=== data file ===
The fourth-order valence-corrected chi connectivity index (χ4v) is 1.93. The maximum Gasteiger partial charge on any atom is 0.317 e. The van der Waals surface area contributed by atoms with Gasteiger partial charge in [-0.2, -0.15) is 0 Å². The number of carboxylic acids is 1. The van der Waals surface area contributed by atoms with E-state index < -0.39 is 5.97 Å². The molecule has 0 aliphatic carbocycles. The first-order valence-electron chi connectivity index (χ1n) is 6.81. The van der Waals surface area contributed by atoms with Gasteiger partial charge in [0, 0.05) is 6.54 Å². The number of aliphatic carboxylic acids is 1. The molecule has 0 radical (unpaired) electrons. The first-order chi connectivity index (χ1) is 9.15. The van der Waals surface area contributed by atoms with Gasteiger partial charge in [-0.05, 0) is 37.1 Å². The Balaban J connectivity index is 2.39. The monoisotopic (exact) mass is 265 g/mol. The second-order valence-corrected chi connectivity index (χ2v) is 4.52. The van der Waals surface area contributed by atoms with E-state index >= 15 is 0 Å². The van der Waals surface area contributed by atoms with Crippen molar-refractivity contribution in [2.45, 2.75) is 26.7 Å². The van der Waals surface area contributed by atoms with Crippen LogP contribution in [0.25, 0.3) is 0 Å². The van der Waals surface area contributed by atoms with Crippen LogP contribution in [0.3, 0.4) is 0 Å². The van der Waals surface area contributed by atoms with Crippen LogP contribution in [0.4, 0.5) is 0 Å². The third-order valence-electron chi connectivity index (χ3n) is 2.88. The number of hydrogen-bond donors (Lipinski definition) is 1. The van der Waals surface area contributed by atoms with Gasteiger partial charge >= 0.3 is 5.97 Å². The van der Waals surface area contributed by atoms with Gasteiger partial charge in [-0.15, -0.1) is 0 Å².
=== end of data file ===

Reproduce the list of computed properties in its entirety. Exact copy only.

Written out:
The fourth-order valence-corrected chi connectivity index (χ4v) is 1.93. The maximum Gasteiger partial charge on any atom is 0.317 e. The van der Waals surface area contributed by atoms with Gasteiger partial charge in [-0.2, -0.15) is 0 Å². The number of carboxylic acids is 1. The van der Waals surface area contributed by atoms with E-state index < -0.39 is 5.97 Å². The molecule has 0 aliphatic carbocycles. The first-order valence-electron chi connectivity index (χ1n) is 6.81. The van der Waals surface area contributed by atoms with Gasteiger partial charge in [0, 0.05) is 6.54 Å². The number of aliphatic carboxylic acids is 1. The molecule has 0 radical (unpaired) electrons. The first-order chi connectivity index (χ1) is 9.15. The van der Waals surface area contributed by atoms with Gasteiger partial charge in [-0.05, 0) is 37.1 Å². The Balaban J connectivity index is 2.39. The monoisotopic (exact) mass is 265 g/mol. The second-order valence-corrected chi connectivity index (χ2v) is 4.52. The van der Waals surface area contributed by atoms with E-state index >= 15 is 0 Å². The van der Waals surface area contributed by atoms with Crippen molar-refractivity contribution in [2.45, 2.75) is 26.7 Å². The van der Waals surface area contributed by atoms with Crippen LogP contribution in [0.25, 0.3) is 0 Å². The van der Waals surface area contributed by atoms with Crippen LogP contribution in [0.3, 0.4) is 0 Å². The van der Waals surface area contributed by atoms with Crippen LogP contribution in [0.4, 0.5) is 0 Å². The third-order valence-electron chi connectivity index (χ3n) is 2.88. The number of hydrogen-bond donors (Lipinski definition) is 1. The van der Waals surface area contributed by atoms with Gasteiger partial charge >= 0.3 is 5.97 Å². The van der Waals surface area contributed by atoms with Gasteiger partial charge in [-0.15, -0.1) is 0 Å².